We know about the mission statement because, of all of the concepts we’ll cover this month, it is the only one requested by the IRS when the organization files its establishing documentation as a 501c3 nonprofit organization. Since nonprofits are public organizations, owned by all people and managed on their behalf by a board of directors, the IRS is interested primarily in how the organization exists for the greater good.
According to (deep breath) part 7, chapter 25, section 3, item 1.1 of the U.S. tax code, organizations that are tax exempt must exist for “religious, charitable, scientific, testing for public safety, literary, or educational purposes, or to foster national or international amateur sports competition (but only if no part of its activities involve the provision of athletic facilities or equipment), or for the prevention of cruelty to children or animals.” The terms “charitable” and “education” are quite broad, and justifying one’s mission is a fairly easy process. Simple right?
Wrong. Since most mission statements are initially drafted in service to filing the application to the IRS, they tend to be less examined components of the business model. There is little scrutiny by the community the organization actually serves. Unanswered questions for most: “should you exist?” “Is your mission needed and meaningful?” “Are you the best group to do it?” If we know that these questions are in the back of the mind for the potential stakeholder of a nonprofit, would that not inform how the mission statement is crafted in the first place? We tend to think so, and if the mission is meant to be the main idea of the organization’s value proposition and the centerpiece of messaging, it should probably zing.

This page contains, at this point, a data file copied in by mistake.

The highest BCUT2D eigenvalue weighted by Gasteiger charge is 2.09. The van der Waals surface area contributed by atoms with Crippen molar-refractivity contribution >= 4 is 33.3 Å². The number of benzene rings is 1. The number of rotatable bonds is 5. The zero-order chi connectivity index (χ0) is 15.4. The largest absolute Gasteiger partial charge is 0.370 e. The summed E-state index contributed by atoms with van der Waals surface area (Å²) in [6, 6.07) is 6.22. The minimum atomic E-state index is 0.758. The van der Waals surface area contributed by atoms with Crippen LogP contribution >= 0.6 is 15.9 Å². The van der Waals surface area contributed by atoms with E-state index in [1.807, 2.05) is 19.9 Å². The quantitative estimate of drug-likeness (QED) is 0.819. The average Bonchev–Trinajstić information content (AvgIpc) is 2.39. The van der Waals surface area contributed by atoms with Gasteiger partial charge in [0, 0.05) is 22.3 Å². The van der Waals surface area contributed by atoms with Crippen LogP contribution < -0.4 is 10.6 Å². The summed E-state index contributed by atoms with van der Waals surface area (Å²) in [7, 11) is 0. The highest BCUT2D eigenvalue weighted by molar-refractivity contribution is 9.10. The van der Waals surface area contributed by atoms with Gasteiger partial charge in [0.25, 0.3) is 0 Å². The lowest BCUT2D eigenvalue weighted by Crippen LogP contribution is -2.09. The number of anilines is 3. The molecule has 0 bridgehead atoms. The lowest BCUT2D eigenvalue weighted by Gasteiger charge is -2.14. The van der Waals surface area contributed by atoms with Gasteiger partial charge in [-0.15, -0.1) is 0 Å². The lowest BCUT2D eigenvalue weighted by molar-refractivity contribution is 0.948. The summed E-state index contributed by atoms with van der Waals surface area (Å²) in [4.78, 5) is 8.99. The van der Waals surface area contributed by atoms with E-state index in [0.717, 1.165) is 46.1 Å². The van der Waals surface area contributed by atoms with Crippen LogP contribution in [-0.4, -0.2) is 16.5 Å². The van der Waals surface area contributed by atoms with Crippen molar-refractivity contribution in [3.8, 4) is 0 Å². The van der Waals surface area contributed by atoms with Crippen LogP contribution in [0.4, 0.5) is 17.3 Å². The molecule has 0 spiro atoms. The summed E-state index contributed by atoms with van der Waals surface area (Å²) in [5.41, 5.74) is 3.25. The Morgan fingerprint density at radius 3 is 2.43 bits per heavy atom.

Values and Guiding Principles
If mission is the “what” of the organization, values define “how” – how the mission is carried out, how constituents are messaged and how decisions are made. Guiding principles are “applied values” meant to govern action and define a brand of those actions for people who interact with the organization. Guiding principles inform process and the actualizing of a set of values.
We believe the marriage of values and processes translate into internal organizational culture and external brand. Organizations that spend time prioritizing their values and processes for putting them into practice are much more likely to be magnetizing for others, because those values radiate in every communication and interaction.